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Critiques of socio-economic school compositional effects: Are they valid?

Sciffer, M.G., Perry, L.B. and McConney, A. (2020) Critiques of socio-economic school compositional effects: Are they valid? British Journal of Sociology of Education . pp. 1-14.

Link to Published Version: https://doi.org/10.1080/01425692.2020.1736000
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Abstract

School socio-economic compositional (SEC) effects have been influential in educational research predicting a range of outcomes and influencing public policy. However, some recent studies have challenged the veracity of SEC effects when applying residualised-change and fixed effects models and simulating potential measurement errors in hierarchical regression models. We review the residualised change and fixed effects methods in critical studies and find limitations in their capacity to demonstrate null compositional effects. We show this with an adjusted residualised change model finding significant SEC effects. We show structural equation models can address concerns that measurement errors inflate SEC effects by comparing hierarchical regression models to structural equation models. We find that structural equation models can detect SEC effects free from measurement error. We conclude that the reviewed critiques of SEC effects were due to methods unlikely to detect compositional effects. Future research would benefit from the identification of mediators of SEC effects.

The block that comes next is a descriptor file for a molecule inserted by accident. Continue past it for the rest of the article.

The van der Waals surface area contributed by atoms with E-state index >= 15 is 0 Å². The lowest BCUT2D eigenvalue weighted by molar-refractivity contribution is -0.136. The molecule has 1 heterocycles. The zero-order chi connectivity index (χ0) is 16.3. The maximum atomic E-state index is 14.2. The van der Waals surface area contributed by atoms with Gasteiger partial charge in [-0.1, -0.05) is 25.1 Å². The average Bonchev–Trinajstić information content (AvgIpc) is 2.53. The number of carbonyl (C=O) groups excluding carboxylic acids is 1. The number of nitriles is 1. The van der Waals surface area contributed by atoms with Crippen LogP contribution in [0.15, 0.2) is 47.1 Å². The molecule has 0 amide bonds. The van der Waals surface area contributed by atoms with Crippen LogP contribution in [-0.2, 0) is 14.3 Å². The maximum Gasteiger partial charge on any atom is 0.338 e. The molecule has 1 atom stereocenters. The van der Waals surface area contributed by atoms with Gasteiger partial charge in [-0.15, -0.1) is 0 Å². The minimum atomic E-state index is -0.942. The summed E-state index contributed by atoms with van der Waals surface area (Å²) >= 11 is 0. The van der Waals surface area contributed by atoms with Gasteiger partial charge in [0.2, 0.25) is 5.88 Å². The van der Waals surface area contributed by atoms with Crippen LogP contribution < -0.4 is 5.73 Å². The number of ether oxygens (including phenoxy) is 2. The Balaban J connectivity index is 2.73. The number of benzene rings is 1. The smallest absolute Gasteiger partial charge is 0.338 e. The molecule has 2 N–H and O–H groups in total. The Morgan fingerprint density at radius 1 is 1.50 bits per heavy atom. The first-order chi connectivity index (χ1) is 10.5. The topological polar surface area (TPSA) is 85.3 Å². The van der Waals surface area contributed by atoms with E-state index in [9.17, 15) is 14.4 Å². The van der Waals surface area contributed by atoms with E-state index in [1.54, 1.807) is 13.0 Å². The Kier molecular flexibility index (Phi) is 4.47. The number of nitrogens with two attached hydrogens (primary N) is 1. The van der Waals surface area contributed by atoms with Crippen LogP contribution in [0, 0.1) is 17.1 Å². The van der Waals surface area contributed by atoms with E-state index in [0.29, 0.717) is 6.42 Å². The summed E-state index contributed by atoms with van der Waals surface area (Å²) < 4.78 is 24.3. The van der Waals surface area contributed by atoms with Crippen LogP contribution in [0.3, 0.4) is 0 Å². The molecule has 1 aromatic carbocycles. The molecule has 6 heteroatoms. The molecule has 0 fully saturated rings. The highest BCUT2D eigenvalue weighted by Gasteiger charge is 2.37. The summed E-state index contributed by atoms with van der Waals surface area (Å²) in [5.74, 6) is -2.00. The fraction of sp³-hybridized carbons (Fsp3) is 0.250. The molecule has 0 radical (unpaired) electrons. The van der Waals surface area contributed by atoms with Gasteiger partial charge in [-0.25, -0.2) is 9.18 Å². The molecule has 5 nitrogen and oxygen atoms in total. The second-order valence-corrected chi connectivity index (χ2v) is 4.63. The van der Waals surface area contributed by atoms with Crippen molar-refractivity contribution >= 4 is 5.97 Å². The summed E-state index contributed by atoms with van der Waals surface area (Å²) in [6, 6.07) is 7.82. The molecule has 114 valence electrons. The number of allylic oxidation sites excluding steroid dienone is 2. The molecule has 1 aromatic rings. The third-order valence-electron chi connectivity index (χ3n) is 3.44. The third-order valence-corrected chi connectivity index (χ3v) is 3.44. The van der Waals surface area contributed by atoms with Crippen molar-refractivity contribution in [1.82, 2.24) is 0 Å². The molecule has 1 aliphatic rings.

Item Type: Journal Article
Murdoch Affiliation: Education
Publisher: Taylor and Francis
URI: http://researchrepository.murdoch.edu.au/id/eprint/55751
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